Objective: This study described health care contacts at a Department of Veterans Affairs (VA) medical center in Oregon in the year before death of veterans who completed suicide. Methods: Oregon Violent Death Reporting System (OVDRS) data and VA administrative data were linked to identify the 112 veterans who completed suicide in Oregon between 2000 and 2005 and who had contact with a single VA medical center in the year before death. Medical records were reviewed to collect data on clinician assessment of suicide risk and reasons for the last contact. Results: In the year before death, 54 veterans (48%) had one or more mental health contacts and 71 (63%) had one or more primary care contacts. The mean age was 57; common diagnoses included mood disorders (38%) and cardiovascular disease (38%). The median number of days between the last contact and date of death was 42 (range=0-358). Thirty-six last contacts (32%) were patient initiated for new or exacerbated medical concerns, and 76 (68%) were follow-ups for ongoing problems. Clinicians noted that 41 patients (37%) were experiencing emotional distress at the last contact. Thirteen of the 18 patients (72%) who were assessed for suicidal ideation at their last contact denied such thoughts. Conclusions: During their last contact, most veterans were seen for routine medical care and few endorsed thoughts of suicide. Results underscore challenges that clinicians face in identifying and caring for veterans at risk of suicide in health care settings. Additional research is indicated to identify better ways to facilitate communication of suicidal thoughts when they are present.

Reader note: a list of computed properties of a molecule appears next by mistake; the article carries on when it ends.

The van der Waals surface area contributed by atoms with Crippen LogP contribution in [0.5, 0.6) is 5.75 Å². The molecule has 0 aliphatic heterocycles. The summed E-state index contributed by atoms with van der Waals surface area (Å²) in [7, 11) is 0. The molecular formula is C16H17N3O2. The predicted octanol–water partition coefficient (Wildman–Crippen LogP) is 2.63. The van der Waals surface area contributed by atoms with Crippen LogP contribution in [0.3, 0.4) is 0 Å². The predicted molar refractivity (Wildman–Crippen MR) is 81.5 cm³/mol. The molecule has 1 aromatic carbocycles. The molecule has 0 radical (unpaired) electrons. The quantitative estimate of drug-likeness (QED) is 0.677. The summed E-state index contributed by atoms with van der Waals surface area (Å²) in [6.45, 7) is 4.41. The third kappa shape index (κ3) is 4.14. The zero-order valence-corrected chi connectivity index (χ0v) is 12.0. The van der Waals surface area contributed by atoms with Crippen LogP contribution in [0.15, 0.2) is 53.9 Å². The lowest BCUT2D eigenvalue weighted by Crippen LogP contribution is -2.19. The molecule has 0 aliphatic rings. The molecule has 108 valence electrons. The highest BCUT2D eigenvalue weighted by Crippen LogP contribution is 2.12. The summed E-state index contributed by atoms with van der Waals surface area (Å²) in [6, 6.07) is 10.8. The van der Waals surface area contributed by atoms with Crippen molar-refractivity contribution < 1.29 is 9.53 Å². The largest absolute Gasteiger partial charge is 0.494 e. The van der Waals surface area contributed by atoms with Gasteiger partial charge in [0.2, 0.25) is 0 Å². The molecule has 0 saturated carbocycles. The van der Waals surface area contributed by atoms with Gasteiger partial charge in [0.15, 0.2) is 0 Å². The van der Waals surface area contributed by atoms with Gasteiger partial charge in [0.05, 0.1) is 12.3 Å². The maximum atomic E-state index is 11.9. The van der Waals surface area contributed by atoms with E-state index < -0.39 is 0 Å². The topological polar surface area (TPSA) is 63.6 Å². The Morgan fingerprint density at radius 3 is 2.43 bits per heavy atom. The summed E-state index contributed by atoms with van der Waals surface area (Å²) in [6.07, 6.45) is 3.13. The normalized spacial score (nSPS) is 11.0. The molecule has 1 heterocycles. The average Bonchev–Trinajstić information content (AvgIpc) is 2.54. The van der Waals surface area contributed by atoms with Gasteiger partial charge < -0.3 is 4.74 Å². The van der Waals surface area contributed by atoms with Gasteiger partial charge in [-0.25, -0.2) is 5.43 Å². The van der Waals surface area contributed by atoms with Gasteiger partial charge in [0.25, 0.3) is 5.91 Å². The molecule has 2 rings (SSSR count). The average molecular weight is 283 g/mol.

ASJC Scopus subject areas
- Psychiatry and Mental health